Update on Spin Doctoring Misoprostol (Cytotec): Unsafe at Any Dose

Last August, I argued against ACOG’s current position on inducing labor with misoprostol, which is that misoprostol is safe “when used appropriately” (p. 387), by which ACOG means provided it is used in doses no greater than 50 micrograms in women with an unscarred uterus. In March, I started work on the induction chapter for the new edition of Obstetric Myths Versus Research Realities, and I decided to see if I could find evidence that ACOG’s confidence was misplaced. I looked for reports of misoprostol catastrophes occurring in U.S. hospitals in women with unscarred uteruses who received no more than 50 microgram doses of misoprostol. I found 11 cases fitting my criteria. Two were single case reports: a uterine rupture leading to hysterectomy in a woman induced solely with two 25 microgram vaginal doses of misoprostol, and a uterine rupture leading to stillbirth and hysterectomy in a woman induced solely with one 25 microgram vaginal dose. The other nine were reported in a case series of severe adverse events following misoprostol induction vaginally or, in one case, orally. All nine women experienced uterine hyperstimulation, which in seven cases was reported as accompanied by severely abnormal fetal heart rate, meconium, or both. The nine cases of hyperstimulation resulted in a total of two cases of uterine rupture, five cases of permanent fetal neurologic injury, two perinatal deaths, and three maternal deaths. One woman with uterine rupture experienced disseminated intravascular coagulation, a life-threatening consequence of severe hemorrhage, and three women had diagnoses of amniotic fluid embolism (AFE). The AFE cases resulted in a maternal death, a maternal death and a brain injured child, and a maternal and perinatal death among the mother-baby pairs. We probably have a twelfth case in comment #17 to the original blog post, but not enough information is given to be sure. (Maddy Oden also posted a comment, but Tatia Oden French’s case is the third of the three AFE cases reported in the case series, a case, by the way, in which Maddy tells me that the coroner’s report mentions AFE but lists the cause of maternal death as “natural causes: cardiac arrest.”)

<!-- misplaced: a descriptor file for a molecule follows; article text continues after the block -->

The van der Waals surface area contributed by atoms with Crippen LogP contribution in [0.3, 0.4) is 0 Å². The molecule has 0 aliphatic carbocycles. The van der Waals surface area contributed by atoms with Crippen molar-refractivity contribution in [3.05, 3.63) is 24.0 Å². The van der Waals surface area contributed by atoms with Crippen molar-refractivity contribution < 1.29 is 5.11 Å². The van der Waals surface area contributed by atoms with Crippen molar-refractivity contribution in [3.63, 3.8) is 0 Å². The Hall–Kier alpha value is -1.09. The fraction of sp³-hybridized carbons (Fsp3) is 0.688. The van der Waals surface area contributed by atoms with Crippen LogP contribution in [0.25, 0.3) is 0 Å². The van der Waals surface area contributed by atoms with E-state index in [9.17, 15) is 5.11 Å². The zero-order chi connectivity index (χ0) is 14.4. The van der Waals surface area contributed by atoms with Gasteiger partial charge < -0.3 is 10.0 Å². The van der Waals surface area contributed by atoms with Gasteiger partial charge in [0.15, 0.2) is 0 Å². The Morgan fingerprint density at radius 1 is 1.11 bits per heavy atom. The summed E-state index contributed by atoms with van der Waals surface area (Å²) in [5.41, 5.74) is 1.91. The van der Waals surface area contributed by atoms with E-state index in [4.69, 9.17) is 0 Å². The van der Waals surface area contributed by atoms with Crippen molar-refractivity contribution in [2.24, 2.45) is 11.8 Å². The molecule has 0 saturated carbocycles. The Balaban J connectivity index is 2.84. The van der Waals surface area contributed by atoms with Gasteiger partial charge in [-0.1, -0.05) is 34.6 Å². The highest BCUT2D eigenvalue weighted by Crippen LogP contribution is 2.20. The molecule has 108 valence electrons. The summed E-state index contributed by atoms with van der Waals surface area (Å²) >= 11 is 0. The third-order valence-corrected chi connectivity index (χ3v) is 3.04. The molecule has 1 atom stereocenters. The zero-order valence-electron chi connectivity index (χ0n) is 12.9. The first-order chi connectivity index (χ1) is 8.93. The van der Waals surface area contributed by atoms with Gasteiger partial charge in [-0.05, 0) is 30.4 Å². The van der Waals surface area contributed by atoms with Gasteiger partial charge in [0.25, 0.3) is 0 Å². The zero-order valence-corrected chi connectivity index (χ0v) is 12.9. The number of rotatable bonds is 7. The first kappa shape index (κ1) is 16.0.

We’re not done yet. I also ran across a study comparing 95 pre-eclamptic women undergoing pre-induction cervical ripening with vaginal misoprostol with 108 women having ripening with prostaglandin E2. Among women receiving misoprostol, 18% had cesareans for fetal heart rate abnormalities, A.K.A. fetal distress, versus 8% of those having prostaglandin E2, and 14% having misoprostol experienced placental abruption (the placenta detaches partially or completely before delivery) versus 2% receiving prostaglandin E2. So it isn’t just women with cesarean scars who are at especially high risk with misoprostol inductions but women with severe hypertension as well.

I don’t know about you, but if there were a compelling medical reason why I needed labor induced—and most inductions do not fall in this category—and the situation was, moreover, of such concern that induction could not wait for cervical readiness to labor, I would insist on using some means other than misoprostol.

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  1. avatar
    | #1